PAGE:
The Victorian supreme court has temporarily banned the federal Labor party from preselecting candidates for safe seats in the state, with lawyers representing ALP-affiliated unions accusing the party’s national executive of “preselection stacking”.
Nominations for candidate preselection in 21 safe federal seats in Victoria and one new seat opened on Tuesday and were due to close on Friday morning, in what some party members claim is a rushed process without precedent.
However, in a last-minute hearing, justice Tim Ginnane on Thursday night granted a temporary injunction on any finalisation of the process before 4pm on Friday, dashing plans for the national executive to have confirmed candidates in safe seats by early afternoon.
The Victorian branch of the Labor party is under the control of the party’s national executive after allegations of branch stacking were raised against former minister Adem Somyurek. He denies the claims.
The takeover has meant voting rights for Victorian party members who would ordinarily have a say in preselecting candidates are currently suspended– and decision-making power is instead in the hands of the national executive.
But a group of ALP-affiliated unions – including the Australian Workers Union, the CFMEU and the Health Service Union – and their members have taken issue with the speed of the process.
Figures within Labor are cynical about the court action and the temporary injunction, however, and pointed to the preselection battle for the newly-created seat of Hawke as the real reason for the legal action.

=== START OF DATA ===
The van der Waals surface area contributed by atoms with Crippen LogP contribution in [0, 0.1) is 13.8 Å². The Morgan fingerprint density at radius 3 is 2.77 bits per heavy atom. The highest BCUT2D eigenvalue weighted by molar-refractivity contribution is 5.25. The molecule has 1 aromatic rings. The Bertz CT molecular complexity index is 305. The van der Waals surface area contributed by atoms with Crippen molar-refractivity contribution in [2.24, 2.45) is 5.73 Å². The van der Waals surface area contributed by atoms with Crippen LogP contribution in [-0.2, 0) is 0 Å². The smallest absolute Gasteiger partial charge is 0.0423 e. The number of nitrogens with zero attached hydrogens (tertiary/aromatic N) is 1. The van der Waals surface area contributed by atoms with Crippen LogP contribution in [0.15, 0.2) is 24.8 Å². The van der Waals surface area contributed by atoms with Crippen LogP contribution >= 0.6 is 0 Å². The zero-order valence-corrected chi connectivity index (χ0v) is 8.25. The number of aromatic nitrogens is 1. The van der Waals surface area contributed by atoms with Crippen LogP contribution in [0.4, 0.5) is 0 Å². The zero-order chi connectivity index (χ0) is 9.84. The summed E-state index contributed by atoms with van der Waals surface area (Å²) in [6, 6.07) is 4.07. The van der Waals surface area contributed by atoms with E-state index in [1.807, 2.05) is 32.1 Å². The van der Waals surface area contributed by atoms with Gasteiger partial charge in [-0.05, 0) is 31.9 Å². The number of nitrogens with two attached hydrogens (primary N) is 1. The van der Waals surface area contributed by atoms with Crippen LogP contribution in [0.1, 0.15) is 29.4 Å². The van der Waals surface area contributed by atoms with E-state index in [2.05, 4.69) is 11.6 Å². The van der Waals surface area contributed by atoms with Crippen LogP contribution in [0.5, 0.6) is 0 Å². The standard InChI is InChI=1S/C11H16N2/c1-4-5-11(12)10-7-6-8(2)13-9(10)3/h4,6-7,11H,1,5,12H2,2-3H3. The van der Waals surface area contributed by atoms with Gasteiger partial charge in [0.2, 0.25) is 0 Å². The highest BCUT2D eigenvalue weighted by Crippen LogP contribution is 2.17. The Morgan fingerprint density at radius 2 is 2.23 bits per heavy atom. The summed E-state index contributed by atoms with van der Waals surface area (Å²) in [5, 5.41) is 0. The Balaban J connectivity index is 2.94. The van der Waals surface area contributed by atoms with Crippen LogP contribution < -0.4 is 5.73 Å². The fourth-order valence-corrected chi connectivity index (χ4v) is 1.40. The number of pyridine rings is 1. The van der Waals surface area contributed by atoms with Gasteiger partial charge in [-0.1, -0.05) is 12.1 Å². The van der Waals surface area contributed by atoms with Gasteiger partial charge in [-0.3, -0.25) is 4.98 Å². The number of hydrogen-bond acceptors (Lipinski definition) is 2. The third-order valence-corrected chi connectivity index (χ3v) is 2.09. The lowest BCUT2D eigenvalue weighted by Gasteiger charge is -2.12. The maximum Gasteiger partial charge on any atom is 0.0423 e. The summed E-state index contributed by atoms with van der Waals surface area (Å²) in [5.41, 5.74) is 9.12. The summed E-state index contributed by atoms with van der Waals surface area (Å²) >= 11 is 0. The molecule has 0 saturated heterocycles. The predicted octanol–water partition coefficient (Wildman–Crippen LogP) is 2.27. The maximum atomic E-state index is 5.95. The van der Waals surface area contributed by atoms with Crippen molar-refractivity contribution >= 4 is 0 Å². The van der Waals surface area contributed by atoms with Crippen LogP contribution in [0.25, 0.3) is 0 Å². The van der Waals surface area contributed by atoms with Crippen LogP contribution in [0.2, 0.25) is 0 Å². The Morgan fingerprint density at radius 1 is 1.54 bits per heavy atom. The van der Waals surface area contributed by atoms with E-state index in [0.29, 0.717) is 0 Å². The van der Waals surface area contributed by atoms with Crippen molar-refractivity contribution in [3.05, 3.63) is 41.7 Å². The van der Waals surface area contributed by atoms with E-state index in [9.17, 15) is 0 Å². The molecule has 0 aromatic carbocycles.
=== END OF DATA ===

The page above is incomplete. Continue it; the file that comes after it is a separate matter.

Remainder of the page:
Sources told the Guardian the unions behind the legal challenge were previously aligned to Somyurek and, as a result of his fall, had lost preselection decision-making powers.
Ron Merkel QC, the barrister representing the unions, on Thursday told the court that “preselection usually takes a minimum of two weeks but a two to three-day setup, I’m instructed, is unprecedented”.
He said there was obviously an “ulterior purpose” for the hasty process, suggesting it was designed to achieve “as little competition for nominations as possible”.
Looked at objectively, it looks like preselection stacking justified by branch stacking which has got nothing whatsoever to do with any conduct or misconduct alleged against the plaintiffs.
As well as the federal takeover, Labor stalwarts Steve Bracks and Jenny Macklin were appointed as administrators of the Victorian branch and a review of membership was ordered to ensure the rank and file are all valid and paid up.
Merkel said that process had ended in February, leaving no valid justification for “singling out” the 22 electorates three months later.
But Peter Willis SC, who is representing members of the national executive including the federal Labor leader, Anthony Albanese, said the process was entirely conventional and unremarkable.
The Guardian understands the unions are angered by the preselection process for the newly created seat of Hawke – where former Labor state secretary and current PwC partner Sam Rae is the national executive’s preferred candidate.
The remaining 21 seats are considered “safe” seats where it’s expected the sitting members will renominate and face little or no challenge, the court heard.
Ginnane will hear more arguments on Friday.
This post includes additional reporting from AAP.